Are you worried about your teenager?
Are you worried your son or daughter is heading down the wrong path? Have you noticed a recent change in their behavior? Do you find it really difficult to get your teen to talk to you openly? Do you notice your son or daughter sleeping excessively or not getting enough sleep? Do they have persistent worries? Has your child withdrawn socially? Are you worried your child may be suicidal?
It is incredibly painful to watch your child suffer at any age. You want to take away the pain and make their troubles go away. Most of all you want to understand what is wrong, so you can try to find a way to help. If you could just get your child to talk to you about what’s troubling them, maybe there is a way to make whatever it is better. That’s where I step in…
It is possible to help your teen by starting therapy.
Yes, your child can improve with the help of a professional. If your child is struggling with depression, anxiety, it is important that you are seeking appropriate help. You should not attempt to do it alone. This is bigger than “raging hormones”. If you are concerned your teen is suicidal or making life threatening decisions, seek professional help now. Always call emergency services (911) if you are concerned about active suicidality.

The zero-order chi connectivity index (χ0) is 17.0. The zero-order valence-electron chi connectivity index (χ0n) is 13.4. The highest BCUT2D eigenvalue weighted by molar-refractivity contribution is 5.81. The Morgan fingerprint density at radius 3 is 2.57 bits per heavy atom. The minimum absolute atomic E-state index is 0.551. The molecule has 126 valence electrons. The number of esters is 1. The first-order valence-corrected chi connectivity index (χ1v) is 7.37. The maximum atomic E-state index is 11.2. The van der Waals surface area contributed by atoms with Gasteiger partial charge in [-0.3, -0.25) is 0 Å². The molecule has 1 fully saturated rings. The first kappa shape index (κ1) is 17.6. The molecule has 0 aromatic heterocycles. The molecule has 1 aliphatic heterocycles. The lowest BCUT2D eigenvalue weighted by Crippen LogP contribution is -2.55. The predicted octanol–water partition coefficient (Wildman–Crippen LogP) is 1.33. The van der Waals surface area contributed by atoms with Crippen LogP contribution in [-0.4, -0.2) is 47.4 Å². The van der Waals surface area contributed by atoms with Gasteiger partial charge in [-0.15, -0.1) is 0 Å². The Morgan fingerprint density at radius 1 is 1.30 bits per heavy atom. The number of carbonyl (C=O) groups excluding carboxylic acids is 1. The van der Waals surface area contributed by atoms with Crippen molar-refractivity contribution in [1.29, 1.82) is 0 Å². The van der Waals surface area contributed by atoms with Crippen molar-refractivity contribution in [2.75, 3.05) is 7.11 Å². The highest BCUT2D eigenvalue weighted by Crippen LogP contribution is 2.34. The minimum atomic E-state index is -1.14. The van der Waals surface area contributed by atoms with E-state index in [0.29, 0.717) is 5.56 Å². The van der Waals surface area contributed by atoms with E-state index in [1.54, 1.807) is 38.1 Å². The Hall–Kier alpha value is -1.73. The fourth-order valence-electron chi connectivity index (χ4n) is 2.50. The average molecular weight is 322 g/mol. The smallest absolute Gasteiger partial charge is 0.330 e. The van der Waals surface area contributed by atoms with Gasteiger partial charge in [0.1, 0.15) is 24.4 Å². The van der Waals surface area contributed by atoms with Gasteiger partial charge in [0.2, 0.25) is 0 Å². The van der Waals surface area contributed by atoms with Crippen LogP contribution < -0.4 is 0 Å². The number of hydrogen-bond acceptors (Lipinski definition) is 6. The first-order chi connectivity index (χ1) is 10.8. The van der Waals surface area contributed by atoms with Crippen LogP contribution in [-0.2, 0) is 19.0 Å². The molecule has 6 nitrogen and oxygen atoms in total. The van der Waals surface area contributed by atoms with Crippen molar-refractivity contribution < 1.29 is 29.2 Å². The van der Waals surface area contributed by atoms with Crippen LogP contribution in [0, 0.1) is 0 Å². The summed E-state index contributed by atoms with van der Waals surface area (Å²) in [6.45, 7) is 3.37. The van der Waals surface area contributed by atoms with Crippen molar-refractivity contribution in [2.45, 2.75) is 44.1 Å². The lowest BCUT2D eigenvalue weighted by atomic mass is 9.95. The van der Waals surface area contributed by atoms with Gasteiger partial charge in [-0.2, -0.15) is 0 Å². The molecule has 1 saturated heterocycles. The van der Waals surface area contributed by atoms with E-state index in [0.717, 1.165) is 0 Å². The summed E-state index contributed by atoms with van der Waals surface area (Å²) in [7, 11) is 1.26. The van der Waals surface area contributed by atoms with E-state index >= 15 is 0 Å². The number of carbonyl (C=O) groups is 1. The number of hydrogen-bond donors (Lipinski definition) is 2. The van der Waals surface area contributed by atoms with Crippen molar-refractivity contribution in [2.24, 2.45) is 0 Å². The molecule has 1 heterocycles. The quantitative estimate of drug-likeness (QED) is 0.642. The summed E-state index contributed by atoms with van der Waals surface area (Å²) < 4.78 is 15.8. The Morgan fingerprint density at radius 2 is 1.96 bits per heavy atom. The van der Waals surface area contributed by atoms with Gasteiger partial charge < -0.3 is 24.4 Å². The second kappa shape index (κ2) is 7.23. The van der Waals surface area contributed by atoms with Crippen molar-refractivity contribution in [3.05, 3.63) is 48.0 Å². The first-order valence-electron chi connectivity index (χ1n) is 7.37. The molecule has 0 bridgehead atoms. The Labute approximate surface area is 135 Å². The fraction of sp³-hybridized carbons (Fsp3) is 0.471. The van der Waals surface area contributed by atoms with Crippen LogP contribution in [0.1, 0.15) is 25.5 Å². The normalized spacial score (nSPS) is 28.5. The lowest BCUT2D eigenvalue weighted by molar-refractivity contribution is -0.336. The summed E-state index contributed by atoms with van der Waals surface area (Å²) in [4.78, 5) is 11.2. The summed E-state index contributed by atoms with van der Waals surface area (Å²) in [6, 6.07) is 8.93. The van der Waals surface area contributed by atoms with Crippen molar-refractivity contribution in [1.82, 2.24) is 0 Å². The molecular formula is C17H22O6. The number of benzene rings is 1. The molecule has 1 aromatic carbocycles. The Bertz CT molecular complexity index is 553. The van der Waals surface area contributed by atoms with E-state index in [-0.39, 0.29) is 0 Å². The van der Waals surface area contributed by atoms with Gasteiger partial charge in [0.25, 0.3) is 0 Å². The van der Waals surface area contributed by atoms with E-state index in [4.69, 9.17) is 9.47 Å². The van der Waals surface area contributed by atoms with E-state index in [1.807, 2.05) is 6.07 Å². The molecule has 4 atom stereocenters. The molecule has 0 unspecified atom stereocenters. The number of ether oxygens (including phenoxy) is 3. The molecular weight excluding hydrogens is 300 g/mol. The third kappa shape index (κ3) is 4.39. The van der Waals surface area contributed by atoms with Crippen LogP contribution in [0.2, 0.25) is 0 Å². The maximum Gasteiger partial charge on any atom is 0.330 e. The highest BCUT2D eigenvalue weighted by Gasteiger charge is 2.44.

It is common for the teenage years to be filled with struggle.
Many times teenagers struggle to be open with their parents. This isn’t necessarily about you or anything you have done wrong as a parent. However, it’s important to understand what is happening in order to best support your teenager. Your son or daughter is experiencing major shifts in development: physically, emotionally, socially, and intellectually. This can contribute to them feeling completely overwhelmed by any additional stressor, a breakup, bad grade, moving, or a fight with a friend.
Commonly asked questions about therapy
What if my teen refuses therapy?
I always suggest that parents start by having a compassionate conversation. Try bringing the idea of therapy up when things are calm and not mid-argument. Explain why you are concerned, and why you feel talking to someone might help. It might take several conversations before your teenager is open to the idea, but often if they sense you are truly concerned and are coming from a caring place, they will be willing to give it a try. You can also mention to them that I offer a free consultation so they can meet me and ask questions before making a commitment.
I am currently accepting new clients with some remaining weekend and evening availability. Please contact me with preferences in mind and I will do my best to fit into your schedule. Fill out the form on my contact page, or call today and schedule a free 30 minute consultation. 952-548-6626